2. Though there are plenty of offensive linemen, it seems like Penn State's line has been struggling with consistency the past two seasons. It is possible that will continue into 2011, as it was near impossible to lock down a starting lineup after spring practices. At this point, as many as 20 different players could find their way into the starting five Sept. 3.
    3. Last year was statistically the worst PSU scoring D since 2001. Part of that was injury-related, but part of the reason was JoePa's insistence on playing upperclassmen. Specifically, he had better linebackers than the seniors he fielded. Certainly this practice is admirable, but there are times when it will contribute to losing football games.
    4. Further contributing to the PSU defensive woes, the team had the fewest sacks since before I can find statistics for such things. Therefore, the Nits' 17 sacks were the fewest sacks they have had since at least 1996. Aside from Ollie Ogbu, every defensive lineman who took notable snaps in 2010 will return. If their pass-rushing abilities don't improve though, look for another lackluster defense.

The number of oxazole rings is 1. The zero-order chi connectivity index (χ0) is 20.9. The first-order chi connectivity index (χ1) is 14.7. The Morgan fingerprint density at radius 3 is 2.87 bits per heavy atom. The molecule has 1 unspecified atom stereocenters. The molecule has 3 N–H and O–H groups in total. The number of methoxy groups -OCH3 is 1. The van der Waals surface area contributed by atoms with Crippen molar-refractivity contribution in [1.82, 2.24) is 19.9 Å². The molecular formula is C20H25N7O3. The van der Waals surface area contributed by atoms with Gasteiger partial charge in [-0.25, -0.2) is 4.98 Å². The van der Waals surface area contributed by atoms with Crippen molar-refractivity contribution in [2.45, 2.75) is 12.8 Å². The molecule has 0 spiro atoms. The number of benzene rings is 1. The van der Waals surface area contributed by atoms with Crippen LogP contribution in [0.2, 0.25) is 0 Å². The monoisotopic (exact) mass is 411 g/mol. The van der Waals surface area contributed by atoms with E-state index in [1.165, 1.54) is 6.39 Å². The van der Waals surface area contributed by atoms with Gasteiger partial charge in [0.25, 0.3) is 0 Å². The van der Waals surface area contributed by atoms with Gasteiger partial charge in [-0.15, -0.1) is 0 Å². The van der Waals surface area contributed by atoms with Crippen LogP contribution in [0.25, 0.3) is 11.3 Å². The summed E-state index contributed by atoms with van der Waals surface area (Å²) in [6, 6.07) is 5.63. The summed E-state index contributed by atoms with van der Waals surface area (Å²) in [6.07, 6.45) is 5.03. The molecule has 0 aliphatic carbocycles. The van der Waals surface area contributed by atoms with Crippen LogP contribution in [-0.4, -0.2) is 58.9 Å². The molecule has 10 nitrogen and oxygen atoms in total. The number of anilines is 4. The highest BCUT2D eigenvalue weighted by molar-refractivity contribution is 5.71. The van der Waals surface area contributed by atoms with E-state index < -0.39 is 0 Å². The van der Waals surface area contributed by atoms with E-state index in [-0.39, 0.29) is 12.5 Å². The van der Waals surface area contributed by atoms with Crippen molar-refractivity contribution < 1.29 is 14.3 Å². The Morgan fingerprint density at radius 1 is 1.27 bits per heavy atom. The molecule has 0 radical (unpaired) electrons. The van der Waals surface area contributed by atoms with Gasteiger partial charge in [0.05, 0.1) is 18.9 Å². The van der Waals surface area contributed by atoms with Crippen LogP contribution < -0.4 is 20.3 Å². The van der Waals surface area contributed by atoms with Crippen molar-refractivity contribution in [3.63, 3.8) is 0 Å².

5. Yes, D'Anton Lynn may play at a high level, but the other corner is a bit of a mess. Penn State has three possible starters, but all of them have issues. Junior Stephon Morris' play has been spotty, and he has had notable tackling difficulties (a huge problem in a Cover 2 scheme). Meanwhile, sophomore Derrick Thomas continues to have off-the-field issues, and the coaches cannot seem to decide whether to keep senior Chaz Powell on offense or defense.